In this segment of the Motley Fool Money podcast, host Chris Hill is joined by Fool analysts Jason Moser, Andy Cross, and Ron Gross to consider the state of automaker/battery maker/solar power system maker Tesla (NASDAQ:TSLA), which is still many months behind schedule on its Model 3 target numbers. The result was that the expenses of getting manufacturing up and running significantly outweighed vehicle sales, and led to the company's worst quarterly showing yet.

But the story of the numbers paled next to CEO Elon Musk's decision to berate the analysts asking for details for hitting him with "not cool" questions -- which he also did not answer. He later apologized. But he's still leaving some questions unanswered.

A full transcript follows the video.

This video was recorded on May 4, 2018.

Chris Hill: Shares of Tesla down a bit this week after losing a record amount of money in the first quarter. That was still better than Wall Street was expecting. The results of Tesla's quarter took a backseat to the conference call with analysts, in which CEO Elon Musk said that questions were, and I'm quoting here, "boring," "not cool," and "boneheaded."

Ron Gross: [laughs] "Not cool."

Hill: The following day, Musk appeared to backtrack a little bit, saying, "I should have answered their questions live. It was foolish of me to ignore them." What do you think, Jason?

Jason Moser: Maybe this is going to be somewhat of a polarizing subject here. Personally, I actually kind of agree with the spirit of what Musk did here. I do like the fact that he's getting up there and saying, "Listen, a lot of these questions are kind of boneheaded and not really relevant to what I'm trying to do here in building a business for the long haul." But, that goes back to the discussion we've always had about Tesla -- is it a car company, is it a battery company, is it an energy company? It seems like it's a little bit of all three.

We talk a lot about the fact that maybe it would be better if Musk does not do these calls anymore. And, probably, he would benefit from taking a page out of the book of Jeff Bezos and not doing them. The biggest problem there, though, and the reason why I think he can't afford to do that, is because he is Tesla's biggest evangelist. He's the one that gets out there, whether it's on Twitter or the calls, and really puts investors and the public in a great positive frame of mind about this company. If he stops doing that, I think the market more quickly starts valuing this company as a car company, and that's a big problem for them because they're going to need to raise more capital at some point or another.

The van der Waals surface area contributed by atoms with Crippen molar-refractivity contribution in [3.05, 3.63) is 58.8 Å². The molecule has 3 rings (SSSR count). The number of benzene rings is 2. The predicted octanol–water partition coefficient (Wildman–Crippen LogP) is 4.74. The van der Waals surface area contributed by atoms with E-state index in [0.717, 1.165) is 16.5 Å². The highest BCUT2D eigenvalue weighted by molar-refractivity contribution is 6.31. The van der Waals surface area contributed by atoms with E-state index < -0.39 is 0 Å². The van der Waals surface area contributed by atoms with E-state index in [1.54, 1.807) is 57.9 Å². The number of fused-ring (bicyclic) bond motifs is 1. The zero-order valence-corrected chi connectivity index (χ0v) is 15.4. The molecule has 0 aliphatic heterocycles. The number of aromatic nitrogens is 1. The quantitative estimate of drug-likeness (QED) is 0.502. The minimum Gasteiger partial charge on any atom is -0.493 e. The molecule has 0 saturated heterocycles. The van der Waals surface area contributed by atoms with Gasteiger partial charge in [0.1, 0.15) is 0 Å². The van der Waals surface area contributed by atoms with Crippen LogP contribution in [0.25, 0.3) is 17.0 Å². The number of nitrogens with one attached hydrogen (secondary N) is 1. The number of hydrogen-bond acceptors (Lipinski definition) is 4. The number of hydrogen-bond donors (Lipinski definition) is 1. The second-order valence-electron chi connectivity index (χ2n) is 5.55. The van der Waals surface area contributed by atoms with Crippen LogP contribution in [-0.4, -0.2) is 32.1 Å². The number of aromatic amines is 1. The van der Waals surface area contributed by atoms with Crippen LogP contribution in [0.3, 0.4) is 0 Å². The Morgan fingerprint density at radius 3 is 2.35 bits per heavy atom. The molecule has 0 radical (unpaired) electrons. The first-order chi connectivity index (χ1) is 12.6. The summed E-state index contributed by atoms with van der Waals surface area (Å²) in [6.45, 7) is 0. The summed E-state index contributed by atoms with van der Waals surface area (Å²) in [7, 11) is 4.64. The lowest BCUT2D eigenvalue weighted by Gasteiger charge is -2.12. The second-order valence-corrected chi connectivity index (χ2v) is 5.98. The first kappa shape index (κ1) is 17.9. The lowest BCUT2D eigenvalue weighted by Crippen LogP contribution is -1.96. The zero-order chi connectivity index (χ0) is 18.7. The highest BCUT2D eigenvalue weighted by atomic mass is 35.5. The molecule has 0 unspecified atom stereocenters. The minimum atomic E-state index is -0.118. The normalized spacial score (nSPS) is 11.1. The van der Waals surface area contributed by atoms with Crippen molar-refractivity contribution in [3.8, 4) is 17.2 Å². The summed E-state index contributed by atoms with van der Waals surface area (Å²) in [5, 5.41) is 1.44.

Andy Cross: To that point, too, Jason, there were a lot of questions about the capital, and he brushed those off and did not really address them. What's interesting is, if they do need to go to the markets to get capital, they have to go to those Wall Street banks or to investors to get that. And when you're so dismissive of them in such the way that he was ... [laughs] it'll be very interesting to see. Either he's like, "They're going to come to me no matter what because of the growth company we are," or he just doesn't care.

Gross: Yeah. And if you're going to use the media and the analytical community to make grandiose statements and sell yourself and your company, then you also have to have the other side of the coin. You have to answer their questions as well. You can't have it just your way.

Andy Cross has no position in any of the stocks mentioned. Chris Hill has no position in any of the stocks mentioned. Jason Moser owns shares of Twitter. Ron Gross has no position in any of the stocks mentioned. The Motley Fool owns shares of and recommends Tesla and Twitter. The Motley Fool has a disclosure policy.